I’m nearing the end of my first full term of a new orchestra. The concert looms, but that’s another story. On the whole it’s been great, both new and familiar. Some things never change – not practising enough, swearing to yourself at each rehearsal that you’ll never come unprepared again and then still not practising enough, not looking at the conductor as often as you should despite constant reminders – but a few things have definitely moved on. The kit has improved significantly for a start.
Take music stands: I remember spindly, unstable metal affairs that toppled over if you breathed near them, and had fiendish screws that lacerated your fingers. These days stands are lighter and yet more stable, they fold up more easily and slide neatly into compact little bags with handles, the screws are either made of plastic or encased in it (altogether more finger-friendly) and, rather charmingly, they come in all the colours of the rainbow.
The cases have changed too. Anyone who has played their instrument regularly in the past decade or so has, very sensibly, invested in something a bit like this:
(with thanks to Caswells Strings)
i.e. something relatively weather-proof, padded and with a strap that can be slung over your shoulder leaving your hands free (and a handy pouch for music). If you enter ‘viola cases’ into google images these days, you have to scroll down quite far before you come across anything that looks like mine, and scanning the orchestra last week, my case was definitely in a class of its own (not in a good way). A fellow viola reassured me that mine was endearingly retro, but quaintness might have to give way to practicality before long, if only so that I can pick up more than one bag of shopping on my way back from rehearsals.
If you really want to improve, that is. I put this question to my viola teacher whose response was “whatever you can manage” and then, when pressed, “ideally, an hour a day”. A bit daunted, I sought solace on one of my favourite sites, Pay the Piper, but it told me more or less the same thing: 15 minutes ‘well-organised’ practice per day for every two grades of progress (so 15 minutes for grades 1-2, 30 minutes for grades 3-4 etc). I wouldn’t know what grade I’m at now, but based on the fact that the last music exam I took was grade 7, I ought to be doing about an hour a day at least 6 days a week.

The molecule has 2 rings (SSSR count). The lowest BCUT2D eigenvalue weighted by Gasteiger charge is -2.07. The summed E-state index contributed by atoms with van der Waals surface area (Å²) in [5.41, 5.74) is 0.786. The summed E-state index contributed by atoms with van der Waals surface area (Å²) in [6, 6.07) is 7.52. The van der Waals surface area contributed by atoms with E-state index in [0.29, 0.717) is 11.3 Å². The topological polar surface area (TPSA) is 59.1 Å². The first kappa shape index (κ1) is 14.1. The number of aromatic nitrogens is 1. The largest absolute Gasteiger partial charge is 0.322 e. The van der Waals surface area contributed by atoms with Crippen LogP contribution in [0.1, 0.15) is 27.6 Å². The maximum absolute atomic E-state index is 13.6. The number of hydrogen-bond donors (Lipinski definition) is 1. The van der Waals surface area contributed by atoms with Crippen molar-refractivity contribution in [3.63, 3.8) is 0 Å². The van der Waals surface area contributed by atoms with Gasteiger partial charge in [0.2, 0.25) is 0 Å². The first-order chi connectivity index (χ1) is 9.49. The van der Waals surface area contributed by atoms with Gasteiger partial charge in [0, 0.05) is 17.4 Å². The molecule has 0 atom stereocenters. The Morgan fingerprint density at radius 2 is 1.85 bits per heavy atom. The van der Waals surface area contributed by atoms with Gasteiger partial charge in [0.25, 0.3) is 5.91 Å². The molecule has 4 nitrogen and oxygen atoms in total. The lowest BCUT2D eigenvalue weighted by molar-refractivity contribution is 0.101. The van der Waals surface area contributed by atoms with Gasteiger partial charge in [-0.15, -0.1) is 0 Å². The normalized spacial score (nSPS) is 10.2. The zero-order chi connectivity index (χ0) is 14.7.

At the risk of sounding a bit whiny (and obvious), it is incredibly hard to find an hour a day to practise once you’ve factored in small children, work, washing, cooking, the occasional bit of socialising, not to mention the mundane business of eating and sleeping. (There is also the small matter of blogging to fit into the equation, which explains why I’ve been a bit quiet these past few days).
I haven’t been keeping track of my practice time so far but will tot up the minutes/hours this week – and it’ll be interesting to see how far I fall short. In the meantime, if anyone has any suggestions for how I might squeeze an extra hour or three out of each week I’d be most grateful.
A friend of mine has recently started having tennis lessons, and seen his game rapidly deteriorate as a result: his instructor has been trying to get him to hold his racket the right way, and he rarely manages to do that and hit the ball at the same time.
I’m in a similar predicament. As I mentioned before, I recently learnt that I’ve been holding my bow wrong for years. I’ve always held it in a vice-like grip, my thumb nestled in the crook (never reaching the pad where it’s meant to sit), and my little finger jutting straight out to the right like it’s in a splint. I’d also been using the bow a bit like a saw, pressing down against the strings rather than letting the weight of my arm and the bow do the work. So that’s all wrong, which, with the benefit of hindsight, seems glaringly obvious. This is how it should be done:
– Your thumb sits on the pad and stays bent
– All fingers should be arched into a (relaxed) flexed position, with the middle finger opposite the thumb
– Your (relaxed) fingers should remained arched for a Down Bow and then naturally elongate for an Up Bow
This site explains it fairly clearly, or, better still, watch this nice little 3-minute tutorial from Itzhak Perlman.
The trouble is, now I know how it should be done, my musicality, like my friend’s tennis game, has gone out of the window. Hopefully it’s just a matter of time before it becomes second nature.